By Eu-wen Ding, co-founder and CEO, Lumos Helmet

After the bicycle, the helmet is the most important piece of gear for a cyclist. But it hasn't changed much in over 30 years. We’ve seen different shapes and lighter material, but overall the helmet has remained very similar. A classic. In recent years, there has been a renewal of interest in cycling, and more people have taken to the challenge of refining and redefining classics. Lumos is one of them.

I don't think anybody comes to the idea of 'innovating a classic' as an intention. It's a much more natural process that comes from a need. What happened with Lumos was that I needed a solution to a problem I had: I'd keep forgetting my lights, or they'd get stolen. But I wouldn’t forget my helmet, and, thankfully, my helmet was never stolen. It was only then the question became "What if my helmet could do more?" Traditionally, helmets are only critical when it protects you from a crash, but not much otherwise. It's a sort of "passive" safety device most of the time. And this is something that obviously needs to be maintained.

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With the Lumos Helmet, we maintain that critical "passive" safety aspect and give it an extra "active" or pre-emptive element. The lights provide greater visibility (more lights, more visibility, fewer crashes) and it's something that people intuitively understand and value. Despite the considerable tension between cyclists and drivers on the road, everyone just wants to get home safely. Turn signals and hard brake lights are designed to help foster understanding between the cyclist and others on the road around them.

It turned out that quite a few people agreed with this idea. Asides from its crowdfunding success, the Lumos Helmet has also recently launched in Apple stores, becoming the first helmet to do so. But some people haven’t been too happy about that.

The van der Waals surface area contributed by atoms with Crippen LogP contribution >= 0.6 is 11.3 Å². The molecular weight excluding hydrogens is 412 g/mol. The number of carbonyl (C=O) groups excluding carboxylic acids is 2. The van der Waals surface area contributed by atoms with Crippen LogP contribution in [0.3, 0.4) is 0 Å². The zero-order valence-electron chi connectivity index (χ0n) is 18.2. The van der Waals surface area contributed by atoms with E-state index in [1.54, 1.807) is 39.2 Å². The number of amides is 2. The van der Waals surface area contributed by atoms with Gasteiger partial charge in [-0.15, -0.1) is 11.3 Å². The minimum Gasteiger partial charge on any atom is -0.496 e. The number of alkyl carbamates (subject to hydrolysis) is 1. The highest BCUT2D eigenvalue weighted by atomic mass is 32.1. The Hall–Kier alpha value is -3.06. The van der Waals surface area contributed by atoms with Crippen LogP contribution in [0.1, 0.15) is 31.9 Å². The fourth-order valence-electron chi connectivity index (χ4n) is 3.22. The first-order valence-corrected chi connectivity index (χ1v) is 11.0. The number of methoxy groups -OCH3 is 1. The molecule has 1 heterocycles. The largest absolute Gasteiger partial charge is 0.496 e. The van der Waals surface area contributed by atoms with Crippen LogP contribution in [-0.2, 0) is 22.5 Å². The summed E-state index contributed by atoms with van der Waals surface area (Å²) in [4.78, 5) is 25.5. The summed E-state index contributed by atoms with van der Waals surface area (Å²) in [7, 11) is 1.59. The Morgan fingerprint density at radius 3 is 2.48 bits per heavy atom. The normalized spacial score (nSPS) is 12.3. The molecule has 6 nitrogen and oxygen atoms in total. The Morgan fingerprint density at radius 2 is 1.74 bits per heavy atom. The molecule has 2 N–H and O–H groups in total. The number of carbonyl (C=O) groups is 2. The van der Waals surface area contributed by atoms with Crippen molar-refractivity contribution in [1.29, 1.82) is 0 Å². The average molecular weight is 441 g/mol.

Some IBDs voiced concerns as to whether we are selling them short somehow by having our helmets at Apple. I completely understand the sentiment, but I do think, in the end, that having a bike helmet in the Apple Store is a net positive for IBDs and the bike industry as a whole. We repeatedly hear people citing safety concerns as their major reason for not cycling more regularly. This is exactly something we’re working to address at Lumos. The safer and more accessible we can make cycling for people, the more people are going to pick it up, and that’s something that is good for everybody.

IBDs will always be a key partner for us. The experience of walking into a bike shop and getting helped by someone who knows the ins and outs about bikes is irreplaceable. Anyone who wants to properly start cycling will eventually find themselves in an IBD.

One of the big things we learned from working with Apple was how to create an experience with the product that would really engage and bring delight to people who checked out the helmet in the store. It is really important to Apple that visitors have surprising, positive and memorable experiences when they visit one of its stores.

When a customer finds something truly unexpected and delightful, their in-store experience becomes an almost magical experience. It’s something that we’ve worked hard to push to the next level and are excited to make happen with our IBD partners as well.

Innovation doesn’t end with the product, but includes thinking creatively about how we want our customers to discover, learn and engage with us.

There are changes happening in the cycling space that call for innovation.

With the rise of bike shares in some cities, years of bicycle advocacy, growing government support, and simply an increase of people who are starting to take out their bikes again, cycling is on the rise.

However, with bike shares, e-bikes, and even e-scooters in the city, it is not clear if the coming rise will look much like the golden age of bikes in the past. We’re not sure where all this is going to shake out, but as a product company, we’re focused on the fundamentals: building good, useful products. Stuff that we would want to use for ourselves and hopefully others will see the value in that too. I truly believe cycling will have a renewed role in transportation worldwide (and not just in hallowed Copenhagen) if we act on this opportunity right. I’m looking forward to it.

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